The ongoing debate over kids and sports specialization continues
It’s hard to determine where the ’10,000-hour rule’—the idea that becoming an expert, or world-class in any field, requires 10,000 hours of practice—originated. Some attribute it to pop writer Malcolm Gladwell, others to Swedish doctor Anders Ericsson.
But professionals across many fields agree on one thing—the rule wasn’t intended to describe a healthy attitude towards youth sports. Yet that’s what some kids are doing in 2018—practicing and playing a particular sport, like soccer, basketball, or baseball to the point of exhaustion in the hopes of procuring an elusive college scholarship, and at the neglect of any other activities, including other sports.
The arguments in favor of ‘sampling’—playing multiple sports throughout the year—are numerous. Most recently, an infographic has circulated showing that 29 of the 32 first-round draft picks in the National Football League’s April draft were multisport athletes in high school. But that’s a very small sample size, and when you’re talking about someone with the athletic ability to get drafted by the NFL in the first round, that person is likely to have the athletic ability to succeed in just about any sport at a high school level.
But what about the kid who just wants the best possible chance to make his/her high school team, or maybe has aspirations at playing at some level in college? What are the cases for and against specialization?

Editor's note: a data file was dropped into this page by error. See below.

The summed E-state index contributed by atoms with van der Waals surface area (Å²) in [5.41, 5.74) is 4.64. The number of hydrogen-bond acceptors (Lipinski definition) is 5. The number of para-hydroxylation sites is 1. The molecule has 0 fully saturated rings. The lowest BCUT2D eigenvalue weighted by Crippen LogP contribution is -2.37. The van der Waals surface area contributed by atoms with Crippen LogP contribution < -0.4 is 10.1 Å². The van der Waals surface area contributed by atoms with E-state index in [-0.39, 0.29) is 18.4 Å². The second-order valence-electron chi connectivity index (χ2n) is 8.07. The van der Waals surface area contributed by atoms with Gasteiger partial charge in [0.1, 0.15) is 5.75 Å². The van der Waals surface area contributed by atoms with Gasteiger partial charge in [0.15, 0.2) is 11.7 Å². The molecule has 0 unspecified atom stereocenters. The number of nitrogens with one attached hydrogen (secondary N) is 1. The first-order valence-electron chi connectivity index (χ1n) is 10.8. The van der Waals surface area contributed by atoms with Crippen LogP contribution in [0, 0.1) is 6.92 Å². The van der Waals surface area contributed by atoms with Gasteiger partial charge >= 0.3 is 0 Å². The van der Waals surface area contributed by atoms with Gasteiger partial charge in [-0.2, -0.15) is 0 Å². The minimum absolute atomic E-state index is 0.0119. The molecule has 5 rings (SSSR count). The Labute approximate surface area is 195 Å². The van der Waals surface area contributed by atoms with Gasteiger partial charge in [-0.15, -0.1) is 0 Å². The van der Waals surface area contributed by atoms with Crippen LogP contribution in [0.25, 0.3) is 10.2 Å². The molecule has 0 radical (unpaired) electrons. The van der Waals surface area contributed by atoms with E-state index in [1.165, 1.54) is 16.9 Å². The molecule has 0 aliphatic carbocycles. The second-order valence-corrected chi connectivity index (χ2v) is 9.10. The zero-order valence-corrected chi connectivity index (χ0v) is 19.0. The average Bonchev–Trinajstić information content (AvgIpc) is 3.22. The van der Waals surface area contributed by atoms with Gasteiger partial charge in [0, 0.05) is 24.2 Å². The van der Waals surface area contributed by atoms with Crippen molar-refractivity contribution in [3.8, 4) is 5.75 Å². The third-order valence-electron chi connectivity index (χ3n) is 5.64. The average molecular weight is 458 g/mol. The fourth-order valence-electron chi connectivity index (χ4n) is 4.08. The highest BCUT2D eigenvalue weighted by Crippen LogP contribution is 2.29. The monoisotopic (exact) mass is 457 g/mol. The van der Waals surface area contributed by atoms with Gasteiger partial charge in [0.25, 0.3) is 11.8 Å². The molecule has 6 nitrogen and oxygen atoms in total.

Arguments for Specialization
It’s certainly easier, both within the medical community and elsewhere, to find arguments against kids specializing in one sport than finding arguments in favor. But there are advantages to early specialization. And there’s no arguing that the trend isn’t increasing. Just read your Facebook feed and find a friend posting about an 8U travel tournament, or drive by the local rec center on any winter weekend and you’ll find gymnasiums full of elementary school hoopsters hoping to become the next LeBron.
A 2013 study found almost 78 percent of high school athletic directors reporting an increase in sports specialization. The likelihood increases with age—while 70 percent of U.S. Tennis Association players were specialists at age 10, the number reached 95 percent by age 14.
So the million-dollar question becomes: does it work? For individual-based, Olympic sports such as figure skating and gymnastics, the decision has largely been taken out of the hands of parents and athletes. With athletes ages 16—and sometimes younger—qualifying for the most elite levels of this sport, an athlete who waits until age 12, or even 10, to begin a more intense training regimen, may find themselves hopelessly behind their peers.
If a team of group has a specific goal—say, a state championship or other honors within their sport—there is plenty of evidence to suggest that extended specialization can improve cohesion and development of sport-specific skills. Of course, it’s essential to separate the goals of your child from the goals or an organization.
Finally, exclusivity and specialization likely increases the amount of time spent around every aspect of that activity, and it stands to reason this would mean greater exposure to high-level coaching, instruction and access to the college coaches that can offer those elusive scholarships.